News Center Items by Avery Cleary
This week, members of the US Congress passed The Every Kid Outdoors Act. The bill authorizes the Department of the Interior, U.S. Forest Service, National Oceanic and Atmospheric Administration, and the Army Corps of Engineers, to administer a pass program to provide free entry for fourth graders and their families to visit our national public lands, waters, and shores. The companion bill in the Senate is sponsored by Senators Martin Heinrich (D-NM) and Lamar Alexander (R-TN).
The prevalence of forest schools in Denmark continues to grow, with one in 10 Danish preschools now held outdoors. The country has become such a leader in the forest school movement, that educators visit Denmark from all over the world to learn about the forest school model.
The Discover the Forest campaign, headed by the US Forest Service and Ad Council, is kicking off with the goal of inspiring children to develop an early interest in nature through their local National Forests and trails. The campaign hopes to expose families to the health benefits of being in nature, as well as encourage a lifelong connection to nature.
A new law in France prohibits students of ages three to 15 from using smartphones on school grounds with a few exceptions. Lawmakers hope the ban will remove distractions during class and encourage students to play outside as well.
According to a new survey conducted by the UK’s National Forest, parents would like to see increased outdoor learning as part of the school curriculum. More than half of parents questioned believe increasing use of technology is driving their children away from nature and nearly a third think modern technology is having a negative impact on their ability to interact verbally with people around them.
Several Toronto schools are participating in a pilot project to use the Outdoor Play and Learning (OPAL) program. Funded by Earth Day Canada, the only organization in Canada licensed to deliver the OPAL program, the program aims to bring back unstructured play and encourage children to use all sorts of “loose parts” – spares tires, ropes, sticks, logs and other castoffs – to build whatever comes into their heads. The program, originally developed in Britain, has expanded to 25 Toronto-area schools this year.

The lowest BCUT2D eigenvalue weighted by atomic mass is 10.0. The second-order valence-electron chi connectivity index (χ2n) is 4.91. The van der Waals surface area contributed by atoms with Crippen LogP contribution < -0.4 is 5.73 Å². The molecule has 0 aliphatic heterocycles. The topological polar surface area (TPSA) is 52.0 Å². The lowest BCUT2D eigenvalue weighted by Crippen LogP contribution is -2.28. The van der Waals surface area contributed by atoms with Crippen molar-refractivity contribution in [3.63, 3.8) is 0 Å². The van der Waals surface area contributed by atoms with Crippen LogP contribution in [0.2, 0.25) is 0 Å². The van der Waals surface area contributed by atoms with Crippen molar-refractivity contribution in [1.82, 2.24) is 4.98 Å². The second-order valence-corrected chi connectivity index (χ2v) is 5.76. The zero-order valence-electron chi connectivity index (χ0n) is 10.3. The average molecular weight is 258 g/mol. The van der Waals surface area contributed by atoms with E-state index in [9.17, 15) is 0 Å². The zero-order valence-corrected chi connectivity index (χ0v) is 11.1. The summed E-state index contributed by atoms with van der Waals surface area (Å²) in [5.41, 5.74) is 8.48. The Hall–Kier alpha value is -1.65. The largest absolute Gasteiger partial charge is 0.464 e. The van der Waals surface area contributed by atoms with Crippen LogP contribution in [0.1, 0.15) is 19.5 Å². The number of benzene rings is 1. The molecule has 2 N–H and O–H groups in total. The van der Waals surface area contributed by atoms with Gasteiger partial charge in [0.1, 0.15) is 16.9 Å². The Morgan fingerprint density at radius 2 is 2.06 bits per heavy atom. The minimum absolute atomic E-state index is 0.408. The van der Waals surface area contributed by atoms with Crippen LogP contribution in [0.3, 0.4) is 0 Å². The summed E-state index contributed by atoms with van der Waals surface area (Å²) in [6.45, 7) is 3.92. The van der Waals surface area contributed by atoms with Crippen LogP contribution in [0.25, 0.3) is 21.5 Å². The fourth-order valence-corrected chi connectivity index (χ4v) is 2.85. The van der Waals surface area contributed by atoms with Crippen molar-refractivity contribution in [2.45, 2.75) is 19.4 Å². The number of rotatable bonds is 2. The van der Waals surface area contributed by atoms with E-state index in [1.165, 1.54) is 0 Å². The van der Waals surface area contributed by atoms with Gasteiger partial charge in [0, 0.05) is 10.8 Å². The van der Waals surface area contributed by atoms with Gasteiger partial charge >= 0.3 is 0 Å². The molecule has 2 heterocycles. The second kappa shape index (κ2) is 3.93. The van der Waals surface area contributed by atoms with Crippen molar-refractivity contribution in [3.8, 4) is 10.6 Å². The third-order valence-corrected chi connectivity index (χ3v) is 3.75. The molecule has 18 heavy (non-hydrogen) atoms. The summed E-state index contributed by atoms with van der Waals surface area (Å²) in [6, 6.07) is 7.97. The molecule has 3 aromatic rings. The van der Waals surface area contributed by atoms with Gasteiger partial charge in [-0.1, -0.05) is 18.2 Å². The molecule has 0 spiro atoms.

Seattle’s new Yesler Terrace Park is a milestone in the remaking of the community. The 1.8-acre park, built for about $6 million, is located in the heart of a mixed-income redevelopment on property previously occupied by a Seattle Housing Authority. Construction of the park started in 2012 and is expected to last more than 10 years.
A recent study sponsored by Save the Children Bangladesh found that excessive pressure to study, a lack of playgrounds and a perceived insecurity of the outdoors deny children the opportunity to play in the capital city of Dhaka. The study, conducted with 300 children and as many parents of 600 households, was led by Salma Akhter, a sociology professor at Dhaka University. According to the findings, girls play less outdoors than boys out of fear of security, with parents worried about the possibility of girls being sexually harassed.
A partnership between the city of Denver and the private sector has led to the development of state-of-the-art pollution sensor technology to monitor and evaluate air quality in local schools. The real-time, hyper-local air-quality data-monitoring system will enable teachers, administrators, and students to assess the risks of pollution at any given time and take appropriate measures to lessen exposure. The technology will collect, interpret and disseminate data to the community, which can then act on the results in ways that ultimately can benefit not just Denver, but anywhere the technology is used.